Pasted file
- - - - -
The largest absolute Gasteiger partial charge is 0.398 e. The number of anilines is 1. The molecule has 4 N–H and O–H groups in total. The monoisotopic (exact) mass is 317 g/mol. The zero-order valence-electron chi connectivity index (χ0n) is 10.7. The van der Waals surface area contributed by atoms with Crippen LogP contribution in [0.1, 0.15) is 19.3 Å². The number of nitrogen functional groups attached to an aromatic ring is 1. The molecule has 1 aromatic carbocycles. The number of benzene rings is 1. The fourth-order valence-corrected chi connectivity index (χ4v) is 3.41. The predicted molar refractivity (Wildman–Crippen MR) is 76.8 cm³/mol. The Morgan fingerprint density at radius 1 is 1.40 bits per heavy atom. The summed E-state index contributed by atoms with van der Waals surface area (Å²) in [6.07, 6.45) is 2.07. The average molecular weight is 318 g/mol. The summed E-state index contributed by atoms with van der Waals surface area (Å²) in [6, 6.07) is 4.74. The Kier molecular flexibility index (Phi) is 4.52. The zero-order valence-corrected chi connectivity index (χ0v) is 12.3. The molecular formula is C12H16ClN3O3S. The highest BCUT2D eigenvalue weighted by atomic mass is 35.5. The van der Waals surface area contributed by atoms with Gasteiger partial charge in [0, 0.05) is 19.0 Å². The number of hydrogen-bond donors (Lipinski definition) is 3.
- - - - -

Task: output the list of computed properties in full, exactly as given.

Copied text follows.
The largest absolute Gasteiger partial charge is 0.398 e. The number of anilines is 1. The molecule has 4 N–H and O–H groups in total. The monoisotopic (exact) mass is 317 g/mol. The zero-order valence-electron chi connectivity index (χ0n) is 10.7. The van der Waals surface area contributed by atoms with Crippen LogP contribution in [0.1, 0.15) is 19.3 Å². The number of nitrogen functional groups attached to an aromatic ring is 1. The molecule has 1 aromatic carbocycles. The number of benzene rings is 1. The fourth-order valence-corrected chi connectivity index (χ4v) is 3.41. The predicted molar refractivity (Wildman–Crippen MR) is 76.8 cm³/mol. The Morgan fingerprint density at radius 1 is 1.40 bits per heavy atom. The summed E-state index contributed by atoms with van der Waals surface area (Å²) in [6.07, 6.45) is 2.07. The average molecular weight is 318 g/mol. The summed E-state index contributed by atoms with van der Waals surface area (Å²) in [6, 6.07) is 4.74. The Kier molecular flexibility index (Phi) is 4.52. The zero-order valence-corrected chi connectivity index (χ0v) is 12.3. The molecular formula is C12H16ClN3O3S. The highest BCUT2D eigenvalue weighted by atomic mass is 35.5. The van der Waals surface area contributed by atoms with Gasteiger partial charge in [0, 0.05) is 19.0 Å². The number of hydrogen-bond donors (Lipinski definition) is 3.